“Would you like to try the shower?” she asked. I nodded in agreement.
The hot thick drops of water poured over my head. I felt clean and invigorated; I felt my mind change directions. You are doing this! Don’t give up. I felt a contraction rise inside me and I willingly squatted into it as I held onto Luke who stood at the edge of the tub.
“Tell Paula I’m squatting. Tell her this one’s for her!” I said to Luke through a determined smile. The hot water ran cold and I stepped into a waiting towel. Everyone in the room smiled at me.
“That shower did you a world of difference. You look like a new woman,” Jen said twisting my wet hair into a ponytail.
“You have color in your cheeks again,” Genevieve noticed.
I returned to the birth stool where I began to feel a gentle pressure in my bottom. Paula and Erin were downstairs when Jennifer asked, “Do you want Paula to check your cervix? I think it’s time.”
“Yeah. I think I’m feeling more pressure in my butt.”
Jen went downstairs and returned with Paula who squatted in front of me. “Jennifer says you’d like me to check your cervix.”
“Yeah. What do you think?”
“Well… I’d like to wait until your body has made some noticeable changes. But it’s your decision.”
I paused looking first at Jennifer then Genevieve. “I think I’m ready. I’m starting to feel some pressure in my bottom. I’ll make you a deal. I’ll duck-walk to the bed and then you can check me.”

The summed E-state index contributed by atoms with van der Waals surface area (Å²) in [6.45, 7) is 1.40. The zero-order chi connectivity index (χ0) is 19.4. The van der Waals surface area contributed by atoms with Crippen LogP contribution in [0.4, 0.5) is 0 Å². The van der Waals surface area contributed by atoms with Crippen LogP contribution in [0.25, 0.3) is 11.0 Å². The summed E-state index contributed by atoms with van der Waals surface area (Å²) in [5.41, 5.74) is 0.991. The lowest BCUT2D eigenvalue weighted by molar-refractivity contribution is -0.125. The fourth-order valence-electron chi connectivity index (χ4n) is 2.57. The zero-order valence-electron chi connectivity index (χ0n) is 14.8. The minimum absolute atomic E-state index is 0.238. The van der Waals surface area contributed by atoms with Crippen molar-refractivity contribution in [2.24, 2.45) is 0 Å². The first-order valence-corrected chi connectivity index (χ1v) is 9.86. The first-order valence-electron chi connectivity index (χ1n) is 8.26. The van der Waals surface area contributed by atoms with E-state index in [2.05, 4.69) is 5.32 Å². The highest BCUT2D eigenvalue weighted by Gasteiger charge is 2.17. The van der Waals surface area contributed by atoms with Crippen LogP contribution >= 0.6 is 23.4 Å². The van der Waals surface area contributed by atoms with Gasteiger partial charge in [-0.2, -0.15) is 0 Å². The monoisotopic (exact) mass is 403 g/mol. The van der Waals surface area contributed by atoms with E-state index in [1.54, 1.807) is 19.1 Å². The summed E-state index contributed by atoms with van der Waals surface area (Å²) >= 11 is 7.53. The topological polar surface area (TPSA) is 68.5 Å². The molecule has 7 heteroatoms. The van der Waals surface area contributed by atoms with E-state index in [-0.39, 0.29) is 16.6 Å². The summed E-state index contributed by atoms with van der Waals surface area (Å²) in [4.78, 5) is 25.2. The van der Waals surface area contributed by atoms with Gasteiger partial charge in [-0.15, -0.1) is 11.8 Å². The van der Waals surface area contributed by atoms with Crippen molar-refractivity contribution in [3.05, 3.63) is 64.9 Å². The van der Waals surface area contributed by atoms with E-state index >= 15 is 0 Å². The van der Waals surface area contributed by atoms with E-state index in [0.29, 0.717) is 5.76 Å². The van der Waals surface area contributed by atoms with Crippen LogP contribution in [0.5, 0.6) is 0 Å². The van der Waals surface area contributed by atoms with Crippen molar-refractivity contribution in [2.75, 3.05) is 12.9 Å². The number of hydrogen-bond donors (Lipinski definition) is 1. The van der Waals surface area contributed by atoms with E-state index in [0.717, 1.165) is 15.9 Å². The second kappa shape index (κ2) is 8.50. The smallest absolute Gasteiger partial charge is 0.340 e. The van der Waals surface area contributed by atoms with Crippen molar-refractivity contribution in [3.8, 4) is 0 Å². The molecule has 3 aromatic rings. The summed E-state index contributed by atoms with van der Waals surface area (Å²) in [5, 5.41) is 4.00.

“Okay,” Paula said.
Luke held onto my hands as I walked in a squat and climbed onto the bed next to him; his shirt was wet from holding me in the shower. This is the moment of truth. I have done so much work since she checked me last. What if Phoenix hasn’t moved. We must be out of options. If Phoenix hasn’t dropped I’m going to need a c-section.
“You’re ten centimeters,” Paula started to smile, “and your baby is at a plus two.”
“Oh my God! Thank Jesus, thank God. We did it! We did it! Good job Phoenix!” The worst is over. My baby will soon be here. Paula pressed down on my perineum to show me where to direct my muscles when I pushed. With the next contraction I did a practice push and Paula felt Phoenix’s head move as I strained.
I stepped into the water at eight o’clock that evening and let my body go limp against the side of the tub. I attempted to push with a few contractions but it felt strange and unnatural. Luke leaned over the edge of the tub, faithfully digging his fists into the base of my spine.
“Is it okay if Luke gets in the tub with you?” Jennifer asked.
“No. I want my space.” The thought of Luke in the tub made me feel claustrophobic, however, his arms were heavily strained as he stretched over the edge of the tub.
“Are you sure? It would be easier for Luke if he were in the tub.”
“Okay,” I said as another tightening rose inside my abdomen and back. I continued to try pushing with contractions and soon felt my body take over. I began heaving Phoenix out with the rise and fall of contractions. Paula handed me the purple ropes and provided resistance as I pulled my butt into the air with each push. Jennifer and then Genevieve persuaded me into resting each foot on the upper edge of the tub, giving me even more leverage as I pushed.
“I feel like I’m water skiing,” I said gripping the handled ropes and the room chuckled. “Thanks, I’m here all night.” I said impersonating a comedian and again the room laughed.